How does HB 441 affect education funding?

Even with a reduction in income taxes from 4.95% to 4.75%, education funding will be held harmless through the implementation of HB 441. In fact, the legislation will result in significant positive outcomes for education by slightly enhancing funding in the short term while stabilizing General Fund revenue and ensuring education funding remains strong through economic downturns and future growth in the state. To help offset the inability of the state’s General Fund to keep up with growth the last decade, over $1 billion is annually being used from the Education Fund to pay for higher education costs that historically have been paid out of the General Fund. By collecting service-based sales taxes, the legislature will be able to separate funding mechanisms for higher education funding and public education funding. This will provide stable, more predictable funding sources for students and educators throughout Utah.

Why are some industries exempted while others are not? How did the legislature decide which industries/sectors would be exempted and which would not?

No one wants their own industry taxed. But every business working to exempt their own industry would result in imbalanced, inequitable tax policy. HB 441 seeks to broaden the tax base and then lower the overall sales tax rate for everyone, while taxing the final consumption of goods and services rather than taxing every transaction along the way. 

Won’t this new tax structure put some businesses at a disadvantage against out-of-state competitors?

The new sales tax structure on services will mirror the same structure currently in place for goods. Additionally, the sales tax will be assessed based on where the customer lives, meaning that sales tax will be assessed even on transactions between customers in Utah and out-of-state businesses. The Utah sales tax will not need to be charged by Utah companies on transactions with customers outside of Utah. This will ensure that Utah businesses and out-of-state competitors remain on a level playing field from the standpoint of sales tax assessment.

What resources will the state provide to business owners and residents to help them with compliance?

With a delayed implementation date, there will be ample time for the development of educational materials and programs to help citizens and businesses understand and comply with new requirements resulting from HB 441. The Utah Tax Commission will work closely with the legislature, other state agencies, local businesses and industry associations to ensure a smooth implementation with adequate tools, training and resources.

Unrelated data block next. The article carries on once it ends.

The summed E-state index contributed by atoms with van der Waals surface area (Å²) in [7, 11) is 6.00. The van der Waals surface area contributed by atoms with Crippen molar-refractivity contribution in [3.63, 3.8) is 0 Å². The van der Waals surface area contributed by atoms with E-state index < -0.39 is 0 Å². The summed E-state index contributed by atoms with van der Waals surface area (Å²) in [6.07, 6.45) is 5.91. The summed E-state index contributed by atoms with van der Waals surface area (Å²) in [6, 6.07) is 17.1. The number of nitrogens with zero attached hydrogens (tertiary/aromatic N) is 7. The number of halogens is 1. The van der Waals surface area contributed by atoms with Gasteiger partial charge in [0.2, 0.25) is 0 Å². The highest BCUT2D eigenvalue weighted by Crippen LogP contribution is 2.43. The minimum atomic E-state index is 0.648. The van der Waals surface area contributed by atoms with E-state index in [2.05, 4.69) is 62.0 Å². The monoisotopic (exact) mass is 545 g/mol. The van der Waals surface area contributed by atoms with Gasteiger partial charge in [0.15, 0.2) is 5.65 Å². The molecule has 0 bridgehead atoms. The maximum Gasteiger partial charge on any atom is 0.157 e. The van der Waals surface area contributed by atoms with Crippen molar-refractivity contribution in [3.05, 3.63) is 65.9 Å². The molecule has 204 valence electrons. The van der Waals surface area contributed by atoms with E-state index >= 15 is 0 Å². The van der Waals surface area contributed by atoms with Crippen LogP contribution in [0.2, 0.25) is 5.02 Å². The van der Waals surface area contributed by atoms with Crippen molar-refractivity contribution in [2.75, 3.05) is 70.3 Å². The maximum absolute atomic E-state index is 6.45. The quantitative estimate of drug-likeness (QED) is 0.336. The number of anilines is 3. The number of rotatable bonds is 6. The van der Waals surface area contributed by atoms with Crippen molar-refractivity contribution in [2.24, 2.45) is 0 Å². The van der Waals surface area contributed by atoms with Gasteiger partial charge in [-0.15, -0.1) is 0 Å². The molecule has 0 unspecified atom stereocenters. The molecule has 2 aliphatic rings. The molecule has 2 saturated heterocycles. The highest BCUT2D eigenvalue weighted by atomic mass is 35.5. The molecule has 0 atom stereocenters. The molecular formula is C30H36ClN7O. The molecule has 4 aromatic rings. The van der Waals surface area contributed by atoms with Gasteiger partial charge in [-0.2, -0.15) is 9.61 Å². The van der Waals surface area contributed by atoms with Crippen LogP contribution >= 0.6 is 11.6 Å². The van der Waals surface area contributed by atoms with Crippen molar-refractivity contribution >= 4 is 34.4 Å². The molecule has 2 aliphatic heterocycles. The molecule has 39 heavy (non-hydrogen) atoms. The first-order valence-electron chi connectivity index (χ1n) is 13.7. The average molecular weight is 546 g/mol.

How will small business owners be impacted by HB 441?

At full implementation, business owners will be impacted by HB 441 in a number of ways.
1) The tax they are paying for many products they use, including vehicles, equipment, supplies, etc., will decline by 39% for most industries.
2) Business owners will see their income tax rate decline, and if they qualify for personal exemptions, will see further tax relief.
3) Some businesses may be required to pay sales tax on services they use as part of their business. The providers of these services will collect and remit this transaction tax.

The goal of HB441 at full implementation is to achieve revenue neutrality. Nearly every business will see some taxes go up, some go down. The long-term benefit of this new tax structure is the state will be able to have a tax system based on a 21st Century economy to help ensure Utah has resources to invest in maintaining the vibrant economy and quality of life we currently experience.

What about tax pyramiding? Are there businesses that are being taxed in multiple ways?
The sponsors of this legislation have worked hard to prevent tax pyramiding from occurring. As mentioned above, business input exemptions were maintained in an effort to avoid tax pyramiding and ensure as level a playing field as possible across industries and economic sectors. Additionally, legislators have worked to exclude business inputs in limited cases where taxing them would put undue burden on continued economic growth in the state.
By broadening the base are we creating an incentive for future legislatures to raise taxes?
A modernized tax structure will reduce the incentive of future legislatures to raise taxes because it will provide stability in funding sources. Under our current tax structure, future legislatures may face greater pressure to raise taxes in order to make up for uncollected sales tax revenue from the rapidly growing service-based sector of our economy.
Will consumers see increased costs from service providers?

While the legislature cannot control how market forces will react to HB 441, it is expected that service-based businesses will pass the newly-implemented sales tax on to consumers in a similar way we all pay sales tax on products we purchase today as a separate item. Consumers, however, will see a reduced cost on all of the other products for which they are currently charged a sales tax. For this reason, when coupled with the propsoed income tax rate reduction, a typical family earning $65,000/year should see a benefit (tax reduction) of $634/year under the proposal when fully implemented.

How does HB 441 affect local government and municipalities?

All local sales tax options remain the same in the bill.

Why does HB 441 need to move forward now?

Favorable economic conditions have created a window in which tax modernization can occur. An historic budget surplus will allow the legislature to hold harmless important areas of our budget–including education funding and important social services–while implementation of HB 441 can occur.